Riding his bike home from General Convention last summer, Episcopal Diocese of Ohio Bishop Mark Hollingsworth Jr. thought it would be a good idea to start a new tradition.
He rode 208 miles from Columbus to Cleveland with 15 other riders and used that trip to raise money for the Bishop's Annual Appeal, specifically to pay for youth mission trips at home and abroad. That effort raised enough money to allow every interested young person in the diocese to participate in a mission trip this year.
This summer, from July 2 through July 6, Hollingsworth and 19 other bikers rode all or part of a 272 mile route from Xenia, Ohio, to Hudson, Ohio. The trip followed part of one of the established routes of the Underground Railroad, the network of people who helped fugitive slaves escape to the northern U.S. and Canada. The state of Ohio played a significant role in the Underground Railroad, moving runaway slaves from Kentucky to freedom in Canada.
The idea for the route came from the Rev. Kelly O'Connell, priest-in-charge at St. Mark's Episcopal Church, Toledo, and an avid cyclist. O'Connell knew that the Adventure Cycling Association had just completed a 2,058-mile route following the Underground Railroad from Mobile, Alabama, to Ontario.
Hollingsworth dubbed this summer's ride "Antiracism on Two Wheels." Riders ranged in age from 16 to 76.
The riders' starting point in Xenia was a stop on the Underground Railroad that lies three miles from Wilberforce University, the country's oldest private African-American university and home to the National African-American Museum and Culture Center. The group was treated to a presentation in story and song about Harriet Tubman, a woman born into slavery who later helped to free millions.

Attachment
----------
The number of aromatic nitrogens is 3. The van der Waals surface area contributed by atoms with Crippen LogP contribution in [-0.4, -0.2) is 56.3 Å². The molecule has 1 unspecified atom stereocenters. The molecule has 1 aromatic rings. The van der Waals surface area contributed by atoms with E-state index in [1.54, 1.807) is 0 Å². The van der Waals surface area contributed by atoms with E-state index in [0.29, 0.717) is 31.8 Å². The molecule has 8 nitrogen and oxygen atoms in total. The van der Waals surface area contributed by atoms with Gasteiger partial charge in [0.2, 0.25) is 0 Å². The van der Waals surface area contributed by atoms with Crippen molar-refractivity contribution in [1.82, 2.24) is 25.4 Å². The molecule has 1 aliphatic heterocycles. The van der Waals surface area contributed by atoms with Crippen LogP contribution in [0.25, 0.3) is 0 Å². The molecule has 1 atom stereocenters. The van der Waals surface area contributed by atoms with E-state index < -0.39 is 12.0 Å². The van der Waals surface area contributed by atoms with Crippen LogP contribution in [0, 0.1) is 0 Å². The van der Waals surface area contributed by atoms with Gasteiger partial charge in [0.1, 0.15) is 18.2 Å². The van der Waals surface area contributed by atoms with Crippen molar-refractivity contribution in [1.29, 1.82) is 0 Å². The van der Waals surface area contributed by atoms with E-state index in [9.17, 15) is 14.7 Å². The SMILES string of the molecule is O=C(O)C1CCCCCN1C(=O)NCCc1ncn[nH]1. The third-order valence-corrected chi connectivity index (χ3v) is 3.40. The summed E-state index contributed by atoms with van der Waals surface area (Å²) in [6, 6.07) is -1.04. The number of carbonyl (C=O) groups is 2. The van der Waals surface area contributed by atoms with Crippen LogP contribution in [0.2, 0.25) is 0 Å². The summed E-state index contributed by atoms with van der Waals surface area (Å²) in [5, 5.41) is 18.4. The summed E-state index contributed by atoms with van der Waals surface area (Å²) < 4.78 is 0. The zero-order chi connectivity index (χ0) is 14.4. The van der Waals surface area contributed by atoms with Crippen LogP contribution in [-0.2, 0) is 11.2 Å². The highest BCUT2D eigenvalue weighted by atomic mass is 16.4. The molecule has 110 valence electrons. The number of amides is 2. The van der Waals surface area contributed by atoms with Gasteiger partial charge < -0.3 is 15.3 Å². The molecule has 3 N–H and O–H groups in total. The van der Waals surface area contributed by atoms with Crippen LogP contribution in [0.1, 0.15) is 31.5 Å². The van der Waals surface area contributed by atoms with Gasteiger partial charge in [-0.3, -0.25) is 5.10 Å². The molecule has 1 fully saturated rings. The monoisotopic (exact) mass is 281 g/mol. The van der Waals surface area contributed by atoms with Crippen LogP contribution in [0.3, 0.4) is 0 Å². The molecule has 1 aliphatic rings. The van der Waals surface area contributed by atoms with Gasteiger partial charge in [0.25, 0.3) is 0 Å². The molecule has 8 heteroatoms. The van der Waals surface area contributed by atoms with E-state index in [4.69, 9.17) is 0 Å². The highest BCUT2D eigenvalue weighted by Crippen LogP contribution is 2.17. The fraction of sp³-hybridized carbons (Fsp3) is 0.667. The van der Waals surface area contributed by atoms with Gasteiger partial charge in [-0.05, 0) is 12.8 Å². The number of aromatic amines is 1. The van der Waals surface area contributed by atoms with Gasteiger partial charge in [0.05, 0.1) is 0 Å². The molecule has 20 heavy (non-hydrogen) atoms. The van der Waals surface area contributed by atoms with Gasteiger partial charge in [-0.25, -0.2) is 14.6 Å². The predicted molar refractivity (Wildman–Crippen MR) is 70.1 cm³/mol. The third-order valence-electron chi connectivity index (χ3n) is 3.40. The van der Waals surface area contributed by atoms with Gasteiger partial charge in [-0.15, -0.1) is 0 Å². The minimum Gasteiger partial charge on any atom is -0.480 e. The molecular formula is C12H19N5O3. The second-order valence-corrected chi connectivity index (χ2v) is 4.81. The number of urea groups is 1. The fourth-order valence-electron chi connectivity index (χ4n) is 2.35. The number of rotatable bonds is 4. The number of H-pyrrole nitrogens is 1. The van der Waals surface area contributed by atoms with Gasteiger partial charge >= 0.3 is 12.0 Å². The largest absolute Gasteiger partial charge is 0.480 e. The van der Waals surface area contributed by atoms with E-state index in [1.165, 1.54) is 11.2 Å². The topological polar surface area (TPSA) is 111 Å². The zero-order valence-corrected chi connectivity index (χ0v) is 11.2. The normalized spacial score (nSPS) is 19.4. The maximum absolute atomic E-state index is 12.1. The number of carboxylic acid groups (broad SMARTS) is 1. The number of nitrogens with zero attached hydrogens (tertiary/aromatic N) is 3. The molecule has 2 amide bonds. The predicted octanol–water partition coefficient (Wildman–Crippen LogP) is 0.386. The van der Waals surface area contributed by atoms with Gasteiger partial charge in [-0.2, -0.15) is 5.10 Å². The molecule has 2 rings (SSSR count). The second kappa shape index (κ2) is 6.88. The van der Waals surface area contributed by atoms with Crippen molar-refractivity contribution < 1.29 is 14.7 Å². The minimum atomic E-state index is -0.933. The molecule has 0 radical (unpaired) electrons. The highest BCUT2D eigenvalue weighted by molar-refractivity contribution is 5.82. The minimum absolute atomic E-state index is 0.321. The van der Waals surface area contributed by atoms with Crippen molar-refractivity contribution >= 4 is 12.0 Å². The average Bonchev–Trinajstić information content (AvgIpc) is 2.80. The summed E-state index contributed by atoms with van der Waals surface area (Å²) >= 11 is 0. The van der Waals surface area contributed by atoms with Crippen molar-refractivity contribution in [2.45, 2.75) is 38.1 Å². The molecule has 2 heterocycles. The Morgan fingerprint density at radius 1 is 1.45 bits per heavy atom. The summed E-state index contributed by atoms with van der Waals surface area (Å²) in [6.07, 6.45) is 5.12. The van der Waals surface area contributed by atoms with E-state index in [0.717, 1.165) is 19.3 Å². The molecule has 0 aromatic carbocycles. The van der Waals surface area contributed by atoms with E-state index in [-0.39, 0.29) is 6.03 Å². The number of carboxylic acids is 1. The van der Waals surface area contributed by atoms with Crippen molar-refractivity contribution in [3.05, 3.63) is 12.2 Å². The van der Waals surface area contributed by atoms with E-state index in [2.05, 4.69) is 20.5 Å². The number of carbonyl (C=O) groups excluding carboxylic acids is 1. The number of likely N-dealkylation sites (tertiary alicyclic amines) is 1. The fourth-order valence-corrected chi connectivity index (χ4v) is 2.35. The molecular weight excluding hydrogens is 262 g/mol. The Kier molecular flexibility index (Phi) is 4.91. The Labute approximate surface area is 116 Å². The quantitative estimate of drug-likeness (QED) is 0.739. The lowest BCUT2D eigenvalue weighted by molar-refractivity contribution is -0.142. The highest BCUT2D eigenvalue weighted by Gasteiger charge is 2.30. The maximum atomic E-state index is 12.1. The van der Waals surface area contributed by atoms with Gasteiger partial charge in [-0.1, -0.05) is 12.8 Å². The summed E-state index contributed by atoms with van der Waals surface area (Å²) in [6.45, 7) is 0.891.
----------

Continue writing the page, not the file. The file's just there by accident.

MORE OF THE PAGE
Planners of the trip contacted congregations close to significant historical sites along the Underground Railroad to host the riders. Parishioners provided food and housing, as well as information about known sites on the escape routes in their areas. In Oberlin, docents provided tours of historical buildings and memorials. The trip ended in Hudson, Ohio, home of abolitionist John Brown and site of at least 19 homes and buildings where runaway slaves were hid.
The trip was not only educational, but beautiful and fun, as well.
"We have the good fortune in Ohio of cycling through beautiful farm land and Amish country," said Hollingsworth. "Not only do these trips acquaint the riders with their diocese and its communicants in a more intimate way, but they also help weave more strongly the fabric of the church in its gifts of hospitality, given and received."
Plans for next year's trip, June 29 through July 4, are already underway, and Hollingsworth expects that participation in the annual event will continue to grow.
"It's my hope that we'll begin to attract riders from across the Episcopal Church," he said.
Next year's trip will cross the diocese starting in the flatlands of the northwest corner of the state. The starting point is Defiance, Ohio, named to honor the settlers' "defiance of the Indians." The ride will end in the rolling hills of the southeastern part of the diocese in the town of Alliance, so named because it was the merger of three smaller settlements. Thus the riders will bike "From Defiance to Alliance."